Thursday, January 21st 2021, 1:40 pm - The sponges are only found in a specific area of the Great Australian Bight.
Researchers have discovered three new species of carnivorous sea sponges off the coast of Australia, in an area that was allocated for deep-sea oil exploration.
Merrick Ekins, one of the scientists involved in the study says the discovery is yet another example of how much we still have to learn about the deep sea, adding the sponges are only found in a specific region of the Great Australian Bight, at depths of 163 and over 3,000 metres.
Experts estimate there are between 5,000 and 10,000 species of sea sponges. They're simple creatures that do not have digestive, circulatory, or nervous systems, and they've existed for some 500 million years.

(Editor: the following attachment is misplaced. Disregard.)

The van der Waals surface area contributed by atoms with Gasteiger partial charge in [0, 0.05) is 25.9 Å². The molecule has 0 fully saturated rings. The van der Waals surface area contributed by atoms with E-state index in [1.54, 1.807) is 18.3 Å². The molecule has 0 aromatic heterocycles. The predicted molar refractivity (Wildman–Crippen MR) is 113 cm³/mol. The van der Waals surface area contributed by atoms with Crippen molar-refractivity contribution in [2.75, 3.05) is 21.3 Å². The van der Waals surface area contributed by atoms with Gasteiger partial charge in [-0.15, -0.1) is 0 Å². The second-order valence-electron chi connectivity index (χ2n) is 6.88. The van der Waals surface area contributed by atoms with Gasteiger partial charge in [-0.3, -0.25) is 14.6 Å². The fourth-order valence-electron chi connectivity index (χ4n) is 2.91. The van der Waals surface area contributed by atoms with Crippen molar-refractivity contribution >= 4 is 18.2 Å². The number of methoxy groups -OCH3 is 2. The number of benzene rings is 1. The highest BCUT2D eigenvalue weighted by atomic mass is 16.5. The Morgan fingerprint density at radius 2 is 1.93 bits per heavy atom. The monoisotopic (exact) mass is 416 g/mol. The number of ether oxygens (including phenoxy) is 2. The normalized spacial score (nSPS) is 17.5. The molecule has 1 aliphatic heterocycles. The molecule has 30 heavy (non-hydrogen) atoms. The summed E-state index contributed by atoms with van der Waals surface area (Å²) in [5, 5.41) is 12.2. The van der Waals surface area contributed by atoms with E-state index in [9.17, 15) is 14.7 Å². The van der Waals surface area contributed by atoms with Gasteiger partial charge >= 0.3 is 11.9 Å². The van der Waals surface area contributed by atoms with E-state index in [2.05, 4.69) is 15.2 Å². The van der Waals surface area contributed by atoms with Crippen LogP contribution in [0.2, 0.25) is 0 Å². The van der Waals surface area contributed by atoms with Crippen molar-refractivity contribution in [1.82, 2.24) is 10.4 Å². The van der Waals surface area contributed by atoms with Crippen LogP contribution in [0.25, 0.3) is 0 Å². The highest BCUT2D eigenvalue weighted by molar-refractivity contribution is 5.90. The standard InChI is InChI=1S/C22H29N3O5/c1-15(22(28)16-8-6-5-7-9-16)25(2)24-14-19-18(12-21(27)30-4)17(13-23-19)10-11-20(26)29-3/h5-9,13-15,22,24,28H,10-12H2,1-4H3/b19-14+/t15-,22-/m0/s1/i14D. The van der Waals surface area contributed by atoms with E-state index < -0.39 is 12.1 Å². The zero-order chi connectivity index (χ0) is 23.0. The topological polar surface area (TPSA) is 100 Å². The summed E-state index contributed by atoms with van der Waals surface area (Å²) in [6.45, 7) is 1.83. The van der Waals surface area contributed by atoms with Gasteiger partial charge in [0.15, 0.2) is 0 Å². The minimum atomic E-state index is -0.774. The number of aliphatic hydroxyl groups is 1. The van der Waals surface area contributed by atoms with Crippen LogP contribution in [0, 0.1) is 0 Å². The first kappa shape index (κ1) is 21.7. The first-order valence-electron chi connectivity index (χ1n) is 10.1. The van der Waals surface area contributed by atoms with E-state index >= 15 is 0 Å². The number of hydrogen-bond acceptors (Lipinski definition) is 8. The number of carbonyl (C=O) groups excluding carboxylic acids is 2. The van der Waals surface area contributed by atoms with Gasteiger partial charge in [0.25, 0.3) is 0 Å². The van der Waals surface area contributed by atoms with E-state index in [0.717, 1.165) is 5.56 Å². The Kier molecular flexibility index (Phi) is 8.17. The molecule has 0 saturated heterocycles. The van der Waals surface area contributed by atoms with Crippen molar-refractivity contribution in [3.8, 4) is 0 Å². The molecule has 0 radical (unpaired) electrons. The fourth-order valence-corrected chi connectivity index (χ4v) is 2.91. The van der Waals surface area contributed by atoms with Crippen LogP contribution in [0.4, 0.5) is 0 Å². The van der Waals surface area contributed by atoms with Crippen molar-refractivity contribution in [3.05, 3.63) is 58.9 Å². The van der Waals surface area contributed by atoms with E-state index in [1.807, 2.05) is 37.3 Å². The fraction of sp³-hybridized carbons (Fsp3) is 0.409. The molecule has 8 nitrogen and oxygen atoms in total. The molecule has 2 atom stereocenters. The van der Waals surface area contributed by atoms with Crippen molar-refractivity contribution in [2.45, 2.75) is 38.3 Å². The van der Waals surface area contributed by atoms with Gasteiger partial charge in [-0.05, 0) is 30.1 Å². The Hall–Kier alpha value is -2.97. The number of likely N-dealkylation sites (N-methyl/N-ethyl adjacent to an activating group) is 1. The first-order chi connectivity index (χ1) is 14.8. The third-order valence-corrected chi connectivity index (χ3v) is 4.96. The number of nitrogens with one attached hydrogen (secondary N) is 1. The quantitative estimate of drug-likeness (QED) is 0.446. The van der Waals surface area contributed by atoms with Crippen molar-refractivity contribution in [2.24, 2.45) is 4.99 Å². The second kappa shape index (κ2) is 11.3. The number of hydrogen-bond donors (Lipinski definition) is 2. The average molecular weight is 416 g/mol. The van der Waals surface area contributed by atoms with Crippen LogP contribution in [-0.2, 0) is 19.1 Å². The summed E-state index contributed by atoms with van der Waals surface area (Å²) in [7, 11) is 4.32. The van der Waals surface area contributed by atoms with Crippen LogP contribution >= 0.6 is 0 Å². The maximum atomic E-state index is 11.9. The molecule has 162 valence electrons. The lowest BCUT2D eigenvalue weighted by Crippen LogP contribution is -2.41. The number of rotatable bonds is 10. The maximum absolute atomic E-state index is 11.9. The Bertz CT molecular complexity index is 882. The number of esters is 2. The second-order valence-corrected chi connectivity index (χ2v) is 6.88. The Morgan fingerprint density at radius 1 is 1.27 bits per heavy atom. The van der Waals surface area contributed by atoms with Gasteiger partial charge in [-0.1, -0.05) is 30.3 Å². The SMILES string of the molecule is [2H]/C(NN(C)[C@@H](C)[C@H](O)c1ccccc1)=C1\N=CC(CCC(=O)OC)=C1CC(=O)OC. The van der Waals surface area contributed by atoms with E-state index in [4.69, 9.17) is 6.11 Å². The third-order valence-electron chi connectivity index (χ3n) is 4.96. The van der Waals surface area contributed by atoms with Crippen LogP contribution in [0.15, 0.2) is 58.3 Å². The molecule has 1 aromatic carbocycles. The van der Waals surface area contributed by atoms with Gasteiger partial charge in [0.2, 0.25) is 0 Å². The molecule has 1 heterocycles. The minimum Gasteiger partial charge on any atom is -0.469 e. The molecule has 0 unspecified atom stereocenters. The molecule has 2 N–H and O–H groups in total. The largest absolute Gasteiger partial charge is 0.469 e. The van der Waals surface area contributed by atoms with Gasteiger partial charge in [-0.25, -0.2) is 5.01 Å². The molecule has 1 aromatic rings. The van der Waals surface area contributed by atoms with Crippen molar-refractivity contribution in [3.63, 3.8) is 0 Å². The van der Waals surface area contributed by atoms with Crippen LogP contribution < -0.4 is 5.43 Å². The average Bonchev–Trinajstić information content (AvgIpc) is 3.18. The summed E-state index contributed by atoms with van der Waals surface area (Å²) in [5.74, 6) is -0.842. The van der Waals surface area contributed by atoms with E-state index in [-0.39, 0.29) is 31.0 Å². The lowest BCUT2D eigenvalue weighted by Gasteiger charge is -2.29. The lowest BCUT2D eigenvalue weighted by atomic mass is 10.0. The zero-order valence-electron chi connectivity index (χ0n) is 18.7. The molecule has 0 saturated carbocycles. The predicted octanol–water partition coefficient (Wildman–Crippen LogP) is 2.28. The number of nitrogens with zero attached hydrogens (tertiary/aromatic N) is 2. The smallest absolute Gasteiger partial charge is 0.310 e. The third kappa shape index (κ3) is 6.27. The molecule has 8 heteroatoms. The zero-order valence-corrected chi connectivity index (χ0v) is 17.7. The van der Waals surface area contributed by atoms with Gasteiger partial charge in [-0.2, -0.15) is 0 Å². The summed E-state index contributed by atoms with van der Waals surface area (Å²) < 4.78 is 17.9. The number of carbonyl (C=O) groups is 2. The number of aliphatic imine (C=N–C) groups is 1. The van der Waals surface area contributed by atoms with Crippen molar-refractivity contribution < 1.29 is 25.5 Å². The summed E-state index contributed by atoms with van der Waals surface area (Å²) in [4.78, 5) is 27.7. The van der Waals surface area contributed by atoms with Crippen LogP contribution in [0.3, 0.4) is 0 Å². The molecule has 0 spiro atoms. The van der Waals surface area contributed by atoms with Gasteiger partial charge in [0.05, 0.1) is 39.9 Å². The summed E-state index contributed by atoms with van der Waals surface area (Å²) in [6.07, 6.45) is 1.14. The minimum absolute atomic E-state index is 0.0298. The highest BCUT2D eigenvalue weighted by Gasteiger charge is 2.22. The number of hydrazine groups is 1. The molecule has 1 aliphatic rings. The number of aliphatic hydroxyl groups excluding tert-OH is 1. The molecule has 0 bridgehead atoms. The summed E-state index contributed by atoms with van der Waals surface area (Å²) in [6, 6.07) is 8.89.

Instead of mouths, many species draw in water and nutrients through tiny pores. But the newly-discovered sponges can grab small crustaceans using small hooks, ScienceAlert says.
They were found at depths of 163 and over 3,000 metres.
Lycopodina hystrix. Courtesy: Ekins et al., Zootaxa, 2020
"These new species are the first recorded carnivorous species from South Australia and increase the number of species recorded from around Australia to twenty-five," reads an excerpt from the paper.
Researchers say they resemble glass or toffee and a 'tree-like' appearance.